So, what are these realist, intelligent, self-actualized Palestinians doing when they elect Hamas? I suggest they are voting for a change in the FORM of government. Hamas is a populist movement, with tinges of socialism. Not unlike the movements that started to get a lot of votes in America during the Lochner years and the Depression. (Of course, unlike American populists, Hamas is also unforgivably violent.)

So, the "embourgeoisement" of Hamas is likely the exact opposite of what many Palestinians wanted. Hamas is similar to the IRA, various Mafias, and Drug Lords in developing countries. It fulfills an institutionalist, redistributive role that the representative or dictatorial State is not filling. It gains the support of the people the same way Jesus did, by helping widows, feeding the poor, overturning the moneychanger tables... but it also protects itself with violence, something Jesus famously refused to do.

When a population elects such an organization AS the state, they cannot merely be seen to be replacing corrupt representatives. Rather they can be seen to say, representative democracy and free market economy isn't working for us. Some Palestinians seem to want redistribution and protectionism, even via violent means.

Calling for Hamas to behave like a less corrupt Fatah is not going to work if doing so would mean Hamas loses its mandate.

And by the way, it should be clear from this that I am not endorsing Hamas. I am merely suggesting that one might obtain a better understanding of the situation by at least entertaining the possibility that voters in Palestine are rational and considered the policy implications of their choice. (By asking why someone other than a bloody-minded partisan might prefer Hamas as it exists today over Fatah)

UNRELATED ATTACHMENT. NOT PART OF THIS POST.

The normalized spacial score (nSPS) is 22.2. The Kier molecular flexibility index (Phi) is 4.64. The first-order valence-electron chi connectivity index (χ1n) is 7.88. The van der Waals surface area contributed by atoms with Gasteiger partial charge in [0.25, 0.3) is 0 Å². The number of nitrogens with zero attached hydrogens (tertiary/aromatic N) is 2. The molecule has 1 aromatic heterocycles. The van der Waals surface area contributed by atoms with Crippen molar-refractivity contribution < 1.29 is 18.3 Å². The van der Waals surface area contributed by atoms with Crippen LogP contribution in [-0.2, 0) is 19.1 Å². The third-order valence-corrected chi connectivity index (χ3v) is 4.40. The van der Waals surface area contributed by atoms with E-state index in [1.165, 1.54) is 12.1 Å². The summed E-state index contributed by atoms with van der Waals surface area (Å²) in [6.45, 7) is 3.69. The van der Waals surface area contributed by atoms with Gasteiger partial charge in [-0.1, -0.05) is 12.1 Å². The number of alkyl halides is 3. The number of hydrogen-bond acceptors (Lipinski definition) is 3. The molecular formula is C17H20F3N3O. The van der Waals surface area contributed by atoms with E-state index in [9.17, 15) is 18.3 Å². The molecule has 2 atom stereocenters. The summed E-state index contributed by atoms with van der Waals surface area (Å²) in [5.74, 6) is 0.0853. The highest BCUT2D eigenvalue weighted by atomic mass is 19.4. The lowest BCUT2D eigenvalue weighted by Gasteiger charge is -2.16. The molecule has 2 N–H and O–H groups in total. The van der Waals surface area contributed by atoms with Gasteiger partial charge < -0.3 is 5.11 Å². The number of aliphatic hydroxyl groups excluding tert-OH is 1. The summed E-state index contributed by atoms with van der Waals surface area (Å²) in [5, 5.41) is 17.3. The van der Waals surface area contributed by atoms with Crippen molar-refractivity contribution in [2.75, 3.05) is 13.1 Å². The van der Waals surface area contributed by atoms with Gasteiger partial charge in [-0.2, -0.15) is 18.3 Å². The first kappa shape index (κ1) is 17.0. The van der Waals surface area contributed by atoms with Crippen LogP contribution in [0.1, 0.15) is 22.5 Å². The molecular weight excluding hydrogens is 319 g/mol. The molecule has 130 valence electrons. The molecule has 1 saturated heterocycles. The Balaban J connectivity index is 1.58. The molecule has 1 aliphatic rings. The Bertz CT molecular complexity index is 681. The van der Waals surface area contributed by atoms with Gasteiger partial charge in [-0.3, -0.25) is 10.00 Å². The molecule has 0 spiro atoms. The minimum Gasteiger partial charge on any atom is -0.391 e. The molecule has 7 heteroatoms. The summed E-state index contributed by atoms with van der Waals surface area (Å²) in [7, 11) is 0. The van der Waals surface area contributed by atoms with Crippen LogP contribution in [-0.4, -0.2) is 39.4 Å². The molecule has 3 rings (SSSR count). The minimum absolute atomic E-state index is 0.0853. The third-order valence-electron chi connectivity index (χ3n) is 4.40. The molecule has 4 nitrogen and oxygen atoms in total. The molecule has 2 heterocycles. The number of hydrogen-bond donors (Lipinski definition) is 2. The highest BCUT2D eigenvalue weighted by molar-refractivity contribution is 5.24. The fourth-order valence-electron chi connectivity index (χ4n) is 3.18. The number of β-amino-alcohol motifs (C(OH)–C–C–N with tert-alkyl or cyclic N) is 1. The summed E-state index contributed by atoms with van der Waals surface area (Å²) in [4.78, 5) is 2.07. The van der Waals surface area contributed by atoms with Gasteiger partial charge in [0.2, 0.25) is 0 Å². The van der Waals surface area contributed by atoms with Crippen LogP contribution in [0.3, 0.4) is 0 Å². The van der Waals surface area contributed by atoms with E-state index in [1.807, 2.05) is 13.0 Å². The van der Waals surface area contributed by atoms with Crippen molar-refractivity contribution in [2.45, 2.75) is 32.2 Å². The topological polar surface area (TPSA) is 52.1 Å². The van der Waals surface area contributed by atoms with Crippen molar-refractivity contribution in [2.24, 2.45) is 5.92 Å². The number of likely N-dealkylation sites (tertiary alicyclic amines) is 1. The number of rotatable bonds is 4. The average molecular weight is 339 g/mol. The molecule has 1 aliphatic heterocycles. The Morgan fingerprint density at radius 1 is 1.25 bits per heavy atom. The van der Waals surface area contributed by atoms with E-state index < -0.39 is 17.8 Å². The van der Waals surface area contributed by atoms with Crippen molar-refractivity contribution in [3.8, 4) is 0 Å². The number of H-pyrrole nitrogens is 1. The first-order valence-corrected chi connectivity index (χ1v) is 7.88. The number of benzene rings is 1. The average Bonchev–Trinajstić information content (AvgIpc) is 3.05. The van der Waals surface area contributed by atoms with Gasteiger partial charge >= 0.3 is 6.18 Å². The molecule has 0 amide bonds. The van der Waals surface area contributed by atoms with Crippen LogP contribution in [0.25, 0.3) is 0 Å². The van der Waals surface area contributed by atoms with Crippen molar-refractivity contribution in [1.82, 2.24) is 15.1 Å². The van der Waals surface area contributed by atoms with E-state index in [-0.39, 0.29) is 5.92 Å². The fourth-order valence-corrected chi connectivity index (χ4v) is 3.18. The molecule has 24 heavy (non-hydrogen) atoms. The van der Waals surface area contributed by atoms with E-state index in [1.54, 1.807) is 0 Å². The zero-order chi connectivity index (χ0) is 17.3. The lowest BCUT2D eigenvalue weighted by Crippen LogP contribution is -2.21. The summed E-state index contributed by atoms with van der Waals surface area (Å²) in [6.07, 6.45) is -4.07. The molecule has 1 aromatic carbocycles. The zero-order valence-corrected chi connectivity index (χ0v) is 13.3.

Arun Khanna

Democracies are a mirror of their underlying society. Hamas for better or for worse reflects underlying Palestinian social ethos or lack thereof.

Dan C

To Mr Hall: I have been looking for a good editor, ever since elementary school as a matter of fact. Perhaps you could help me?
I have made some chnages to my earlier post. I hope they meet your approval.

I think the Hamas political victory has little real impact on the peace process. The election results simply demonstrate what we already knew: a majority of Palestinians think the Fatah party was a complete failure and Palestinians remain angry at Israel.

What lessons could we learn from Northern Ireland? Why did the violence stop there? Population trends made Catholics less of a minority and a larger potential political force. Second, the Irish economy grew at a rapid pace. A population with increasing opportunities for material success is less likely to destroy the social structures that give them those opportunities. Lastly, people, communities, grow tired of the violence as the communities in general grow older and wiser.

Democracies tend to avoid war not because they are democracies but because democracies with free markets achieve greater economic expansion and opportunity for the greatest number of people. Absent dispersed economic growth, democracies often collapse.

Perhaps Judge Posner is correct and Israel may find it easier to identify and kill Hamas leaders, but I don't see that as a big benefit. Killing elected officials would only enflame the Arab street.

So what will happen? I expect some Hamas leaders will be corrupt. They will seek to bring home the Muslim equivalent of pork to their supporters.

A culture of corruption and violence (and the resulting poverty) will continue in Palestine. Some Hamas leaders will seek compromises in exchange for the good life that so many Middle East leaders seem to achieve. Other nations will seek to bribe the leaders into the peace process, but the bribes will only allow the corruption to spread.

Regretfully, corruption and violence will prevent the average Palestinian from having real opportunities for their families. Without those opportunities any hope for peace will remain a faint hope. Just as it was last year.